Referring now to the drawing forming a part hereof. there is shown a polymerization zone 10 containing solvent and tetrahydrofuran. Styrene is initially introduced into this reactor via line 12 and after polymerization thereof through contact with an n-butyllithium initiator. butadiene is added. Make-up solvent is introduced via line 14. After the reaction is complete trimethoxymethyl silane is added via line 16 to couple the block copolymer chains to give a radial block copolymer having three chains radiating from a central nucleus each chain having a central elastomeric segment and a terminal non-elastomeric segment. The resulting coupled polymer is then withdrawn via line 18 and passed to blowdown tank 56 where carbon dioxide and water are introduced via line 24. After the carbon dioxide and water have been mixed with the coupled polymer the thus treated polymer solution is withdrawn via line 58 and passed to heat exchanger 60 where the solution is heated to about 270-300F and then to flash tank 20 where the solids content of the solution is increased from about weight percent to about 36 weight percent by flashing solvent off via line 22. The polymer solution is then withdrawn via line 26 and passed to devolatilizating extruder 28. Much of the solvent and most of the methanol and remaining water are taken off at port 62 via line 32 and passed to line 22 and then to column 34 for separation of methanol and any water which may be present from the bulk of the cyclohexane. which cyclohexane is recycled via line 38 to line 14. Steam or water is introduced into extruder 28 via line to port 64 where it contacts the polymer melt still containing some solvent. The remaining solvent and steam are removed from the extruder at port 66 via line 68 to phase separator 70. Wet cyclohexane is passed via line 72 to line 22 for recovery in column 34. Water is withdrawn from the separator via line 74 for recovery or discarded. The resulting product is removed from the extruder via die 44.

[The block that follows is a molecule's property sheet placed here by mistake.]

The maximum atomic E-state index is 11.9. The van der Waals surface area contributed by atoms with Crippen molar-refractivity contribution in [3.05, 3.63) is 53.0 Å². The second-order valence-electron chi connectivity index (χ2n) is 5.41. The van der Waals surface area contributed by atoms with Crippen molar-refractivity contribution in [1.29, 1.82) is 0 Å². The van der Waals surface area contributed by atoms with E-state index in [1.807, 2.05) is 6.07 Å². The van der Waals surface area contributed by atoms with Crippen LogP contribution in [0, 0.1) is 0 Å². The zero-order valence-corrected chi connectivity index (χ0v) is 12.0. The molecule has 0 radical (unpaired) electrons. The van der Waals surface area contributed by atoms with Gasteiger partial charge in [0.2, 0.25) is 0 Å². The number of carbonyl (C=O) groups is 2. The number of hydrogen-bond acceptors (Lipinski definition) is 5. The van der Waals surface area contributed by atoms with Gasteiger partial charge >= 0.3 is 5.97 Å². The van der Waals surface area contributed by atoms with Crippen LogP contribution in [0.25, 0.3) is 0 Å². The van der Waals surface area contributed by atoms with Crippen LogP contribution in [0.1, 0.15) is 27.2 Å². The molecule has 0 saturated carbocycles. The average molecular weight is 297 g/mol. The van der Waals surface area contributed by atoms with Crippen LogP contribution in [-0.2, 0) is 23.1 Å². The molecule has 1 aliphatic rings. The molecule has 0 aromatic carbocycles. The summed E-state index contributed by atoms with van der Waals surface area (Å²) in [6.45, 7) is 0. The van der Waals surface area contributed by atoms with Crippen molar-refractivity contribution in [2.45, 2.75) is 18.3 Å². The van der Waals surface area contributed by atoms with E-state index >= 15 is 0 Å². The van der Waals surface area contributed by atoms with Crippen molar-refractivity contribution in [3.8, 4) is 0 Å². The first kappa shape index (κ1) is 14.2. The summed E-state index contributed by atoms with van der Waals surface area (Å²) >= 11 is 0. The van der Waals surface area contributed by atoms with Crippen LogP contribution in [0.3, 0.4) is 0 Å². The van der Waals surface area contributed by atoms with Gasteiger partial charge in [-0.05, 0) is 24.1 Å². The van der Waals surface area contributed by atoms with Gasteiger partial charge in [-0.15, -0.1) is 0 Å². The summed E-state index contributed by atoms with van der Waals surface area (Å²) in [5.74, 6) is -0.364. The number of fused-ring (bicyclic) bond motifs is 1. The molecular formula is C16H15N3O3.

CALCU LATED ILLUSTRATIVE EMBODIMENT Cyclohexane (2.6 pounds) is introduced into a reactor such as that shown in the drawing along with 01 part of tetrahydrofuran per parts total monomer. The solvent is then heated to initiation temperature of 142F, and 169 grams of styrene are added. Thereafter 0.293 grams of n-butyllithium as a 1% solution of cyclohexane are added. Over a period of about 5 minutes the temperature reaches a peak of 210F and a pressure at a maximum of about 30 psig. The styrene is allowed to react for 15 minutes at which time 56 grams of butadiene are charged and the reaction allowed to proceed for another 20 minutes. At this point 0.3 mols of methyltrimethoxy silane are added per mol of nbutyllithium. The effluent is withdrawn after 15 minutes and passed to a blowdown tank operated at about 180F. and 4.0 cc of distilled water are added with carbon dioxide being purged in through the bottom. After 10 minutes mixing, the effluent is withdrawn. heated to about 290F and passes under about 75 psig pressure to a tank where sufficient solvent is flashed to give a 36 weight percent solids content. The polymer solution is passed to a devolatilizing extruder with steam being introduced into the polymer melt downstream to help strip the remaining cyclohexane from the polymer and the coupled polymer is recovered. The cyclohexane which is flashed from the flash tank and the cyclohexane which is flashed from the extruder are passed to a separation column where the methyl alcohol is taken off at the top and pure cyclohexane recovered from the bottom and recycled to the reactor.